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March 01, 2023 3 min read

When it comes to Viking style there’s a lot that enters into consideration. In other articles, we’ve covered how to integrate Viking style into your day-to-day, but this article will cover what the men and women of Viking era Scandinavia wore in their daily lives. This is based on the fascinating book “Children of Ash and Elm” by Dr. Niel Price, an eminent professor of Viking Archaeology. 

What Did Women Wear?

Much of what we know about what both women and men wore comes from two main sources in the archeological record: actual remains of clothing or adornment, and visual depictions such as carvings, sculpture, or other artistic mediums. 

According to Dr. Price, while there is certainly variation, as with our culture today, generally speaking, most women of the Viking era had a few things in common. Regardless of social status or wealth, women of the age wore what was called a “shift”, a long dress made of either wool or linen that reached about to the ankles.

This dress had a vertical slit extending from the collar that would have been held together by a brooch. Dr. Price explains that, depending on wealth, many different materials would have been used for this fastener, and archaeologists have found examples made of lead, gold, and other metals.

If a woman had a bit more money to throw around, it was common to wear another item of clothing over that, which Price describes as being “Apron-Like”. This was fastened with another set of brooches in an oval shape which has become, in the community of Viking Archaeology, a key indicator that whoever was in possession of the brooch was a female.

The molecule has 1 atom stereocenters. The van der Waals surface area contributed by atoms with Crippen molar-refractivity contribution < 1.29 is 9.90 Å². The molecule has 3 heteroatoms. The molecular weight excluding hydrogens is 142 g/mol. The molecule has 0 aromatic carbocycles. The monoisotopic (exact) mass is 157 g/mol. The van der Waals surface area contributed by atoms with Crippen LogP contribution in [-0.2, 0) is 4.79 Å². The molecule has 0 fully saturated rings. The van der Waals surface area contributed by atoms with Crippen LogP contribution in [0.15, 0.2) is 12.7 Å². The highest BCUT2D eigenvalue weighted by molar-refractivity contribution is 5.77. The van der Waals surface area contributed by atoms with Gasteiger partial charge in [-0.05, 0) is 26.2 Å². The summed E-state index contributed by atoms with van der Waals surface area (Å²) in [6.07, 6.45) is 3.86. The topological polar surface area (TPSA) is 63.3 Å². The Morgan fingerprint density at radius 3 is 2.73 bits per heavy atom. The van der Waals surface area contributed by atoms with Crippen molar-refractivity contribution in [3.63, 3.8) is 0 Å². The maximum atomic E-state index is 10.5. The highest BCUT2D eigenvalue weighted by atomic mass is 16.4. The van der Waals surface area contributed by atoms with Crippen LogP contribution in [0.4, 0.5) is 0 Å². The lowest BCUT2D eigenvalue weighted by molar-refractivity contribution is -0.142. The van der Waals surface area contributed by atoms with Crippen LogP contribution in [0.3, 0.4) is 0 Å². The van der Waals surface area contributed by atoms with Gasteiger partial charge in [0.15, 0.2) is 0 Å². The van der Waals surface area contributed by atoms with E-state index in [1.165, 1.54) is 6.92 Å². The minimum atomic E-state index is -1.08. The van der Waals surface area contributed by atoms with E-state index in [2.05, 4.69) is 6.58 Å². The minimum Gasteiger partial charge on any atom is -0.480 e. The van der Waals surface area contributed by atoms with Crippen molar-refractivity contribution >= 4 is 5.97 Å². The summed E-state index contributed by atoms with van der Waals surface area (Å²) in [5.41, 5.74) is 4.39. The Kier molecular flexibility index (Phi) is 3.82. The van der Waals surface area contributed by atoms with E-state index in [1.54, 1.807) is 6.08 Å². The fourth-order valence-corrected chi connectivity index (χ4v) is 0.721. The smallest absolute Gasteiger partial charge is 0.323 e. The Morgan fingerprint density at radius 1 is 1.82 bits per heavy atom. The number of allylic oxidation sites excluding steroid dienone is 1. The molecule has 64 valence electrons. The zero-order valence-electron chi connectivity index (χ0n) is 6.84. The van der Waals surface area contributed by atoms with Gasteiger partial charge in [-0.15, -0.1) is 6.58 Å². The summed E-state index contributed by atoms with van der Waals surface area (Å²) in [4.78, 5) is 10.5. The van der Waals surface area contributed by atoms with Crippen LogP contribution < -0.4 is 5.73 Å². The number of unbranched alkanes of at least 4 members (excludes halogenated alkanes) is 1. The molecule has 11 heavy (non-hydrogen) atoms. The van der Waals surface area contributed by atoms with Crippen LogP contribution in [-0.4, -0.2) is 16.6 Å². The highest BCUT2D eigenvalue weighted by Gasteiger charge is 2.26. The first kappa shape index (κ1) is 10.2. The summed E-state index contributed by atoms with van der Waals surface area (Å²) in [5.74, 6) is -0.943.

While other examples of yet another dress layer have been found, the examples above are what are most common, coupled with a kind of headscarf or cap, and sometimes, when money permitted, paired with a simple metal circlet to keep the head covering in place.

What Did Men Wear?

The men of the Viking age wore, understandably, similarly woven clothing. A linen, or wool undershirt when available, coupled with an overshirt or tunic, longsleeved, with a high, embroidered neckline, and a slight flare below where a belt would have been.

Trousers were typical of the Iron Age and “cut tight to the leg”, with a looser waistline, allowing for the wearing of a belt. The popular depiction of Viking men wearing leg wrappings or puttees is also accurate of looser cut trousers.

Topping all of this off, according to both the grave record and period visitors to Scandanavia from the middle-east, was a cloak. This would have likely also been made of wool, a material that stays warm even when wet, and was worn over only one side, likely one shoulder, leaving one arm exposed.


Both men and women wore jewelry, armbands, rings, necklaces, and such things not just for fashion, but as a statement of status. Those that couldn’t afford such niceties had their own decor, however.

Replete in archaeological findings are examples of carved and engraved buttons, evidence of embroidery, and specific types of weaving to create different patterns and textures for the clothes.

Dr. Price notes as well that there have never been any pockets found in Viking clothing, suggesting that the use of pouches, bags, satchels, and the like must have been common. Though very utile in design, Viking’s were not without a sense of style, and it’s fascinating to see what was important in the world of their clothing.

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